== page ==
Friday, October 5, 2012

How it's different this time

The third of five Eli posts, originally written on August 27th.

Last time, as soon as we were matched, I ordered up a big batch of every picture of Rose that came with her referral. We taped them up over the desk in the kitchen, partly because I wanted the kids to get used to looking at her cleft, but also because I was so excited I wanted to shout out her existence from the rooftops. And in my way, with my blog and facebook, I did just that. We added to that photo wall every time families from our Xuzhou Yahoo group visited the orphanage to adopt their kids and took pictures of the waiting children.

This time, I printed pictures of Eli, but I haven't put them up yet. I haven't made a public announcement on my blog, or on facebook, or even told my best girlfriends on the message board I've been on for more than ten years. If you know about it, it's because I needed something, like a reference letter, from you. Annie, in particular, is desperate to tell her friends, but I keep putting her off. "Tell them when our dossier goes to China, or better yet, when we have LOA," I say to her.

We set up the crib in the girls' room the weekend after our match, mostly because I wanted the room to represent Rose. We bought bedding, and gave Rose her own space, even though it would be almost six more months before she'd start living in it.

This time, I specifically told the boys that we wouldn't be moving them down to the basement until after Christmas. I can't start turning their upstairs bedroom into Eli's room until they're out of it.

I know all of this makes it sound like I'm not excited about the adoption, but I am. I can't wait to have Eli join our family. But it hasn't been long enough for me to forget how hard the wait was. It was agonizing to know that our daughter was waiting in China, receiving just enough care and attention to keep her going, when she could have been home with us. Last time, all of our paperwork was already in China when we were matched, and we waited six months from the time we first saw her face-- she grew from a five-month-old to an eleven-month-old. She didn't learn to roll, didn't learn to sit, didn't learn to crawl, didn't have her lip or palate closed-- all things that would have happened if she'd been home with us. I know that every "I" has to be dotted and every "T" has to be crossed, but that doesn't make the wait any easier.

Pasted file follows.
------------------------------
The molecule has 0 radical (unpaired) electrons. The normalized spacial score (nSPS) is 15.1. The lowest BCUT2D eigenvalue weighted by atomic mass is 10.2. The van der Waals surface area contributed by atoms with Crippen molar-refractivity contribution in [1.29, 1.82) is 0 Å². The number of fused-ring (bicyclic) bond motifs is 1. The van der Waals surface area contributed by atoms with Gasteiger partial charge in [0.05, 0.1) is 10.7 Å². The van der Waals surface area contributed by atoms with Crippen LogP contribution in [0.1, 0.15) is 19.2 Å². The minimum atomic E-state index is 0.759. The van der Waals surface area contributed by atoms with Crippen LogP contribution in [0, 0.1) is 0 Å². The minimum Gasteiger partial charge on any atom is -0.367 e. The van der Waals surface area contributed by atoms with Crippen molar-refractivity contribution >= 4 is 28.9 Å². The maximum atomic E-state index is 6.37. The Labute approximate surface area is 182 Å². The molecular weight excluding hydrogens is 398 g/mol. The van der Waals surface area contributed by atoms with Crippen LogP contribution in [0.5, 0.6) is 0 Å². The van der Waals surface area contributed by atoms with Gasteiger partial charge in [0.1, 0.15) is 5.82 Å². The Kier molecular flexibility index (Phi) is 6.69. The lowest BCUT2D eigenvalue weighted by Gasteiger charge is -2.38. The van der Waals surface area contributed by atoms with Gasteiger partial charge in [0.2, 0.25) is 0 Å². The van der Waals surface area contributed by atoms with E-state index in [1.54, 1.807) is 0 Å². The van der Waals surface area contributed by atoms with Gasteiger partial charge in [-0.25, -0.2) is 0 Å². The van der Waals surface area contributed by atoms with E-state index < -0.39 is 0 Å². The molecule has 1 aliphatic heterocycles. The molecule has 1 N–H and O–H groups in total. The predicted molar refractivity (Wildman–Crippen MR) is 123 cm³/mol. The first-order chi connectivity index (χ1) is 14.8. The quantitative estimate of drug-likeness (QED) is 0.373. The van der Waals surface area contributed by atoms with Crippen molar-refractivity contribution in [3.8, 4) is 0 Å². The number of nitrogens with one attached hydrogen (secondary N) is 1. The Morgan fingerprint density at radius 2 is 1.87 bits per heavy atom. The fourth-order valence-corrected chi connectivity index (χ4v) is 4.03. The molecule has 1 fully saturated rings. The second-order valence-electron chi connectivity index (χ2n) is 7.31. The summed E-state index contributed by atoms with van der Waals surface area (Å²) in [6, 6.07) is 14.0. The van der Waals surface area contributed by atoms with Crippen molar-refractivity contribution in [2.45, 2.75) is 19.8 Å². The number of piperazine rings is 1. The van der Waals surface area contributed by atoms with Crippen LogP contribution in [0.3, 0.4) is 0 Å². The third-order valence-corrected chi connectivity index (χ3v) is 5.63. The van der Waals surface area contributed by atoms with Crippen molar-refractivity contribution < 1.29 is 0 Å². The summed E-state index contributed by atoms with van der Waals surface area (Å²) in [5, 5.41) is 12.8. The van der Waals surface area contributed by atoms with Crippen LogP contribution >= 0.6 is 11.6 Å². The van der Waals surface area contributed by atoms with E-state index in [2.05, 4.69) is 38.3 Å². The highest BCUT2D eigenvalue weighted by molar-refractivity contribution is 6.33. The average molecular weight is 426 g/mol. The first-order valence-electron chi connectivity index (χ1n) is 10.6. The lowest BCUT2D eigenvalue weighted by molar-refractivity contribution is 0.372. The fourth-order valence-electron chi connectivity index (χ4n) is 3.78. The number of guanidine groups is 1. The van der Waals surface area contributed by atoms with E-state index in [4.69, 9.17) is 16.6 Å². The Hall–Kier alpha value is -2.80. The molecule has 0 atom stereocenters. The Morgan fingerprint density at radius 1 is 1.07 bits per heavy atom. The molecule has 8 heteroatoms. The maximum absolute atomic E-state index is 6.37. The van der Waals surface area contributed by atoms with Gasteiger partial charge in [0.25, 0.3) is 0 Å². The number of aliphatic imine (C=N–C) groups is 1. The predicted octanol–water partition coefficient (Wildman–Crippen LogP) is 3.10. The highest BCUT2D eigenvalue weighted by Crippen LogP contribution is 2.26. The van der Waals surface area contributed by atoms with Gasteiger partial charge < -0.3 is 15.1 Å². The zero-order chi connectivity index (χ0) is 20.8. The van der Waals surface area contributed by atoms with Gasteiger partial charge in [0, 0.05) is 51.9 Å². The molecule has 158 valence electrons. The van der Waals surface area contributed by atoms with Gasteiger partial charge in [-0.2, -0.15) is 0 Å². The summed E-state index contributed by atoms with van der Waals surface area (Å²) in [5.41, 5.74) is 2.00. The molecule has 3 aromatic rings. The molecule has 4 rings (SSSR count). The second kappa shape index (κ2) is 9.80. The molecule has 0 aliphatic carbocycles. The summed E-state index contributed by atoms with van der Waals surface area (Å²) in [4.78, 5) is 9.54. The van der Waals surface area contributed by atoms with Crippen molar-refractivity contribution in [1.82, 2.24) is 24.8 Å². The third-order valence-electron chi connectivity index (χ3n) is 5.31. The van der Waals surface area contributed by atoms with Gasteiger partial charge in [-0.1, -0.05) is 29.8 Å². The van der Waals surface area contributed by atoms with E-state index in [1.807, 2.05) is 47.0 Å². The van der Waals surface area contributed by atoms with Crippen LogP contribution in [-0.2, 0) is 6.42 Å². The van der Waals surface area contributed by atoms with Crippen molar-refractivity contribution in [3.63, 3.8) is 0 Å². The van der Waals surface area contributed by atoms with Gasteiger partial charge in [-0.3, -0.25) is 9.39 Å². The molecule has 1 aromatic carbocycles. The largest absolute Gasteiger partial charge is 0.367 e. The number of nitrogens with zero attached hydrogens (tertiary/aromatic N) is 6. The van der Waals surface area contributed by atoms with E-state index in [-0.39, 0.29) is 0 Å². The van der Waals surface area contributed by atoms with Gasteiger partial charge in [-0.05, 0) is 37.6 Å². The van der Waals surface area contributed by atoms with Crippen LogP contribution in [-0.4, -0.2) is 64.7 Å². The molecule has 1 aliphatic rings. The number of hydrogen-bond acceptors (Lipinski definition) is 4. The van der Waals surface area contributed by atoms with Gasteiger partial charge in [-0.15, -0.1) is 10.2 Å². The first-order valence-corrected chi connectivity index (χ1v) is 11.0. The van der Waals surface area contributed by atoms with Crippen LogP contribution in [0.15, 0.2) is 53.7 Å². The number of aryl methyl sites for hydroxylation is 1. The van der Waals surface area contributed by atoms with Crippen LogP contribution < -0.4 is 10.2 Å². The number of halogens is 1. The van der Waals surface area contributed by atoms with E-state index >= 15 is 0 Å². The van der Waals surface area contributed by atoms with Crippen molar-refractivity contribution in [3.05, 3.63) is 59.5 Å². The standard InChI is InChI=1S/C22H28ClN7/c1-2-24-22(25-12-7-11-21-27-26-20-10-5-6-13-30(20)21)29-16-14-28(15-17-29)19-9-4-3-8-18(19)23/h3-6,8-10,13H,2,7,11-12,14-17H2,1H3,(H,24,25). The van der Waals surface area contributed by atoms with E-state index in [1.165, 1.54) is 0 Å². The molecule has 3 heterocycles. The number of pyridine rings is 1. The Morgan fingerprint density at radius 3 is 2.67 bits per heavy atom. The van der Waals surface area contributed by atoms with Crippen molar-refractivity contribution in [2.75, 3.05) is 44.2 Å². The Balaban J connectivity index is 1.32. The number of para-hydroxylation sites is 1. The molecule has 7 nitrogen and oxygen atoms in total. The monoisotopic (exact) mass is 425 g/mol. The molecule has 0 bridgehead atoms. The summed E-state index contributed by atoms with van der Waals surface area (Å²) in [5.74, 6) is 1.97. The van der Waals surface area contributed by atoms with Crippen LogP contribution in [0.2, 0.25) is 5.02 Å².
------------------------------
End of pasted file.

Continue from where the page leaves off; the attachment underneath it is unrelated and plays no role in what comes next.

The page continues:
This time, we decided to be matched with Eli before our paperwork was in China. We still need to get a pre-approval from USCIS in order to send our dossier to China, and in order to send our file to USCIS, we need to get background checks and home study updates and all that good stuff. We are working hard to get it done as quickly as possible, but chances are that we will wait nine months for Eli. He may be nineteen months instead of ten by the time he's in our arms.

This time, I know exactly how hard it is to wait. I know that when other families visit the orphanage, I'll feel a mix of delight and dread-- delight that I'll get to see his face, and dread that he's still lying on his back, dread that those four or five images are all I'll have to sustain me until the next time. I'll print them off,  put them on the wall, and examine every inch of them, just like I did with Rose.

Telling people opens us up to all kinds of scrutiny. You only brought home Rose five months ago, isn't it too soon? Are you going to be able to meet Eli's needs? Wow, six kids is a huge family! Do you think you'll be able to be there for your "own" kids when you've added two more? (btw, Rose and Eli are my "own" kids).

And once we tell people, it's fair game for them to want to talk to us about it. On the one hand, I'm excited to talk. But on the other hand, I usually have so little to report. I'll be waiting, not very patiently. We may get something in the mail and run to the notary to get it off for the next step, but mostly we're waiting, and our son is growing up without us.

So the pictures of Eli stay in their envelope, where I pull them out a couple of times a day, peek at them, and blow him a little kiss. I hope it reaches him, all the way in China.

1 comment:

Andrea R said...

I've been reading your Eli posts with awe and fascination. I can't imagine how hard it is to go what you're going through and I applaud you for opening your heart to another child. Blessings on your head. I can't wait to see you in December!